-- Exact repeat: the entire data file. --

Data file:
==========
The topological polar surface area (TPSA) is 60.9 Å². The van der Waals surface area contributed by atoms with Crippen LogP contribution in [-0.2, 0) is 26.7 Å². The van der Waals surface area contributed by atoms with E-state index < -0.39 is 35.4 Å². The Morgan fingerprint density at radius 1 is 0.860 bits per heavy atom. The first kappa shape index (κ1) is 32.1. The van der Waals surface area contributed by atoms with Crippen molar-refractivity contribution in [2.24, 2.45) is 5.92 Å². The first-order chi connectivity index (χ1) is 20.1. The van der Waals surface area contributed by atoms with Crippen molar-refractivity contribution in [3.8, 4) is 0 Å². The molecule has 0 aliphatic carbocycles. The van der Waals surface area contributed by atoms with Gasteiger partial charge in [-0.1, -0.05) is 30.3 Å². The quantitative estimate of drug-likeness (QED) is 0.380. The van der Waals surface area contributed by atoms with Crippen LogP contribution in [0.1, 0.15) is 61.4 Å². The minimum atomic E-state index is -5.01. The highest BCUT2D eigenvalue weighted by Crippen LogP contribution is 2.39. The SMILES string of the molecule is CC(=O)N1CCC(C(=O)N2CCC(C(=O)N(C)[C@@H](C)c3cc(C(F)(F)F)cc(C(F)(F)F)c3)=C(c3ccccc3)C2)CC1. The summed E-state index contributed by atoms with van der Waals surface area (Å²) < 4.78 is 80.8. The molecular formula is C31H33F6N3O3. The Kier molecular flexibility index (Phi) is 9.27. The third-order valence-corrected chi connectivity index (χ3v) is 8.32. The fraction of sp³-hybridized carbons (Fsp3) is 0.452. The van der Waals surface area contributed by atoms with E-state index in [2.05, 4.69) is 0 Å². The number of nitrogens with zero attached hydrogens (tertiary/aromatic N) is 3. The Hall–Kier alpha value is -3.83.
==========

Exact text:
The topological polar surface area (TPSA) is 60.9 Å². The van der Waals surface area contributed by atoms with Crippen LogP contribution in [-0.2, 0) is 26.7 Å². The van der Waals surface area contributed by atoms with E-state index < -0.39 is 35.4 Å². The Morgan fingerprint density at radius 1 is 0.860 bits per heavy atom. The first kappa shape index (κ1) is 32.1. The van der Waals surface area contributed by atoms with Crippen molar-refractivity contribution in [2.24, 2.45) is 5.92 Å². The first-order chi connectivity index (χ1) is 20.1. The van der Waals surface area contributed by atoms with Crippen molar-refractivity contribution in [3.8, 4) is 0 Å². The molecule has 0 aliphatic carbocycles. The van der Waals surface area contributed by atoms with Gasteiger partial charge in [-0.1, -0.05) is 30.3 Å². The quantitative estimate of drug-likeness (QED) is 0.380. The van der Waals surface area contributed by atoms with Crippen LogP contribution in [0.1, 0.15) is 61.4 Å². The minimum atomic E-state index is -5.01. The highest BCUT2D eigenvalue weighted by Crippen LogP contribution is 2.39. The SMILES string of the molecule is CC(=O)N1CCC(C(=O)N2CCC(C(=O)N(C)[C@@H](C)c3cc(C(F)(F)F)cc(C(F)(F)F)c3)=C(c3ccccc3)C2)CC1. The summed E-state index contributed by atoms with van der Waals surface area (Å²) < 4.78 is 80.8. The molecular formula is C31H33F6N3O3. The Kier molecular flexibility index (Phi) is 9.27. The third-order valence-corrected chi connectivity index (χ3v) is 8.32. The fraction of sp³-hybridized carbons (Fsp3) is 0.452. The van der Waals surface area contributed by atoms with E-state index in [2.05, 4.69) is 0 Å². The number of nitrogens with zero attached hydrogens (tertiary/aromatic N) is 3. The Hall–Kier alpha value is -3.83.